“… Here was the essential ingredient, the missing link, for which I had been searching. An apparently irrational stock market became comprehensible. Order emerged from chaos. Effect was finally linked to cause. I came to the initial realization, since reinforced, that the action of the stock market is nothing more than a manifestation of mass crowd psychology in action.
According to LeBon, “In its ordinary sense the word ‘crowd’ means a gathering of individuals of what-ever nationality, profession or sex, and the chances that brought them together. From a psychological point of view the term ‘crowd’ takes on a different significance. Under certain given circumstances, and only under those circumstances, a group of men presents new characteristics very different from those of each individual. The sentiments and ideas of people in the group take the same direction and their own personality vanishes. A collective mind is formed, doubtless transitory, and presents very clearly defined characteristics. The group has now become (in the absence of a better term), an organized crowd, or, if preferable, a psychological crowd. It forms a single being, and is subjected to the law of the mental unity of crowds.”
“The most striking peculiarity presented by a psychological crowd is the following: Whoever the individuals are that compose it (regardless of lifestyle, occupation, character, or their intelligence) the fact that they have been transformed into a group puts them in possession of a sort of collective mind which makes them feel, think, and act in a manner quite different from that in which each individual of them would feel, think and act were he in a state of isolation.”
The psychological crowd” has temporary heterogeneous elements, which for a moment are combined….
The fact that crowds possess common ordinary qualities explains why they can never accomplish acts demanding a high degree of intelligence. In crowds, it is stupidity and not mother-wit that is accumulated.
Presumably LeBon knew nothing about the stock market, and probably could not have cared less. But it so happened that shortly after I “discovered” LeBon, an edition of Charles Mackay’s “Extraordinary Popular Delusions and the Madness Crowds” (originally published in 1841) appeared with a forward by Bernard M. Baruch, who said:
All economic movements, by their very nature,
are motivated by crowd psychology. Graph and
business ratio are, of course, indispensable in
our groping efforts to find dependable rules to
guide us in our present world of alarms. Yet I
never see a brilliant economic thesis expounding,
as though they were geometrical theorems, the
mathematics of price movements, that I do not
recall Schiller’s dictum: ‘Anyone taken as an
individual, is tolerably sensible and reasonable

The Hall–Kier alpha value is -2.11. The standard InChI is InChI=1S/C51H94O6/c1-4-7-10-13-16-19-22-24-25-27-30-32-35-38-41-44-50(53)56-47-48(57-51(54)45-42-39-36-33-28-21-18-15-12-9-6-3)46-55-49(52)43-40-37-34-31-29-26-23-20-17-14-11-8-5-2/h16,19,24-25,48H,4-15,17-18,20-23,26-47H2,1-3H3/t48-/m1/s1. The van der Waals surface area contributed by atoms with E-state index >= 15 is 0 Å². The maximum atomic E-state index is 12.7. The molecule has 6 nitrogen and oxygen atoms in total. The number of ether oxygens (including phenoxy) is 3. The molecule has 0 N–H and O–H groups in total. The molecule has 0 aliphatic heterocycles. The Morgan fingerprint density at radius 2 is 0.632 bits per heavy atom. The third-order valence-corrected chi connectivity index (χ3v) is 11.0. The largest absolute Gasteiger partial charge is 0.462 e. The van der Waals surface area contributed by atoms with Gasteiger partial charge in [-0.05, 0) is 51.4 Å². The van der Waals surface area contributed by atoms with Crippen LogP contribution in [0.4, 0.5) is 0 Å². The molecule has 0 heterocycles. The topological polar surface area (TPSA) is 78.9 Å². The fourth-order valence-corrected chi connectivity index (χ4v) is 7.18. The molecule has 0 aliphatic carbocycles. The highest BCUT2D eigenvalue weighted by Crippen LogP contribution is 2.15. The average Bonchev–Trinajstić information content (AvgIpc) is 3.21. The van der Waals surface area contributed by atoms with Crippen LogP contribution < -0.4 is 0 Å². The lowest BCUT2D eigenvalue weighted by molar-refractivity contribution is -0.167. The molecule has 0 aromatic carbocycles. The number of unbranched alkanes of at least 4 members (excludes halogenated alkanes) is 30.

— as a member of a crowd, he at once becomes
a blockhead. Without due recognition of crowd-
thinking (which often seems crowd-madness)
our theories of economics leave much to be
“I have always thought that if, in the lamentable era of the ‘New Economics,’ culminating in 1929, even in the very presence of dizzily spiraling prices, we had all
continuously repeated, “two and two still make four,” much of the evil might have been averted. Similarly, even in the general moment of gloom in which this
forward is written, when many begin to wonder if declines will never halt, the appropriate abracadabra may be: “They always did.” This had to be it. The stock market was essentially nothing more than a manifestation of mass or crowd psychology in action. This contention is one I have repeated time and again, in my writing and speeches. In short, the stock market reflects the changing moods, emotions and feelings of the mass of investors.
As such it leads a life of its own, albeit a vicarious life, which mirrors and reflects the changing sentiments of the crowd of investors.
A crowd, as I define it, is any group with a common purpose or interest. The intelligence of the crowd is not the average intelligence of the individuals. The individual sinks to the level of the crowd, which is quite separate from, and below the intelligence of the individuals.
Crowds do not think. The do not reason. They simply react emotionally. As a near-perfect example of what I mean, and something to which almost anyone can relate, the following example is cited: You’re alone in an empty movie theater and hear the cry of “fire.” You look around, see no flames, smell no smoke. You calmly walk to the nearest exit. Repeat the same cry of “fire” (again without flames visible or the smell of smoke) in a crowded theater and once the crowd starts running for an exit, you’ll find yourself running too. That’s crowd psychology.
All subsequent experience has confirmed that the stock market is essentially a manifestation of crowd psychology in action— the result of the changing moods, feelings, sentiments and emotions of the “crowd” of investors. So, I concluded the stock market is essentially the result of three sets of factors that may be grouped under the headings: economic, monetary and psychological, the latter relating to crowd psychology.”